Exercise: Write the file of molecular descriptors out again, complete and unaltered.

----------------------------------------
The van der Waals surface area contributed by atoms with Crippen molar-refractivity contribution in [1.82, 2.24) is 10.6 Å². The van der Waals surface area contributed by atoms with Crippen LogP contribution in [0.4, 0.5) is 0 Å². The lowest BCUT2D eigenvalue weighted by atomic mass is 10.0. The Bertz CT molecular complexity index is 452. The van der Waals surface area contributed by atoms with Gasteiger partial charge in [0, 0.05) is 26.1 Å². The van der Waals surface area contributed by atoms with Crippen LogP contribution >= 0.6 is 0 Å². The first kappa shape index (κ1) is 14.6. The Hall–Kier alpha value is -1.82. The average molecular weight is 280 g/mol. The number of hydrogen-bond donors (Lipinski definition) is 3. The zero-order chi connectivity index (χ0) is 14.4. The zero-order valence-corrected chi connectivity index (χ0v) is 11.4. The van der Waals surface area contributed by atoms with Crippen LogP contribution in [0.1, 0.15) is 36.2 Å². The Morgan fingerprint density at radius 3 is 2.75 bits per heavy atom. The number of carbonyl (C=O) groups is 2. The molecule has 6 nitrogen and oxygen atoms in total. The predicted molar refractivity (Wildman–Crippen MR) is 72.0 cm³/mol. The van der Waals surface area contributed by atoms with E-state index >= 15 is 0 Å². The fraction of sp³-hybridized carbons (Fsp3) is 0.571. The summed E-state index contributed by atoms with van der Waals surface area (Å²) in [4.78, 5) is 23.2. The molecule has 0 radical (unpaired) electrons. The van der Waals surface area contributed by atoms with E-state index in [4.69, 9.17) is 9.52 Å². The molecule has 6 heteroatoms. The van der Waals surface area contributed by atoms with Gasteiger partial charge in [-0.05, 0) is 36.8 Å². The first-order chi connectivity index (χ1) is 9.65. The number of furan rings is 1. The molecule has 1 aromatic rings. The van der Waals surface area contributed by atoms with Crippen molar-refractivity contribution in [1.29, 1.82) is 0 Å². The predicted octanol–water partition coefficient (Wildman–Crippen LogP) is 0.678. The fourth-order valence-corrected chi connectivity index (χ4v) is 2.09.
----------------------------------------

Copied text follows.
The van der Waals surface area contributed by atoms with Crippen molar-refractivity contribution in [1.82, 2.24) is 10.6 Å². The van der Waals surface area contributed by atoms with Crippen LogP contribution in [0.4, 0.5) is 0 Å². The lowest BCUT2D eigenvalue weighted by atomic mass is 10.0. The Bertz CT molecular complexity index is 452. The van der Waals surface area contributed by atoms with Gasteiger partial charge in [0, 0.05) is 26.1 Å². The van der Waals surface area contributed by atoms with Crippen LogP contribution >= 0.6 is 0 Å². The first kappa shape index (κ1) is 14.6. The Hall–Kier alpha value is -1.82. The average molecular weight is 280 g/mol. The number of hydrogen-bond donors (Lipinski definition) is 3. The zero-order chi connectivity index (χ0) is 14.4. The zero-order valence-corrected chi connectivity index (χ0v) is 11.4. The van der Waals surface area contributed by atoms with Crippen LogP contribution in [0.1, 0.15) is 36.2 Å². The Morgan fingerprint density at radius 3 is 2.75 bits per heavy atom. The number of carbonyl (C=O) groups is 2. The molecule has 6 nitrogen and oxygen atoms in total. The predicted molar refractivity (Wildman–Crippen MR) is 72.0 cm³/mol. The van der Waals surface area contributed by atoms with E-state index >= 15 is 0 Å². The fraction of sp³-hybridized carbons (Fsp3) is 0.571. The summed E-state index contributed by atoms with van der Waals surface area (Å²) in [4.78, 5) is 23.2. The molecule has 0 radical (unpaired) electrons. The van der Waals surface area contributed by atoms with E-state index in [4.69, 9.17) is 9.52 Å². The molecule has 6 heteroatoms. The van der Waals surface area contributed by atoms with Gasteiger partial charge in [-0.05, 0) is 36.8 Å². The first-order chi connectivity index (χ1) is 9.65. The number of furan rings is 1. The molecule has 1 aromatic rings. The van der Waals surface area contributed by atoms with Crippen molar-refractivity contribution in [1.29, 1.82) is 0 Å². The predicted octanol–water partition coefficient (Wildman–Crippen LogP) is 0.678. The fourth-order valence-corrected chi connectivity index (χ4v) is 2.09.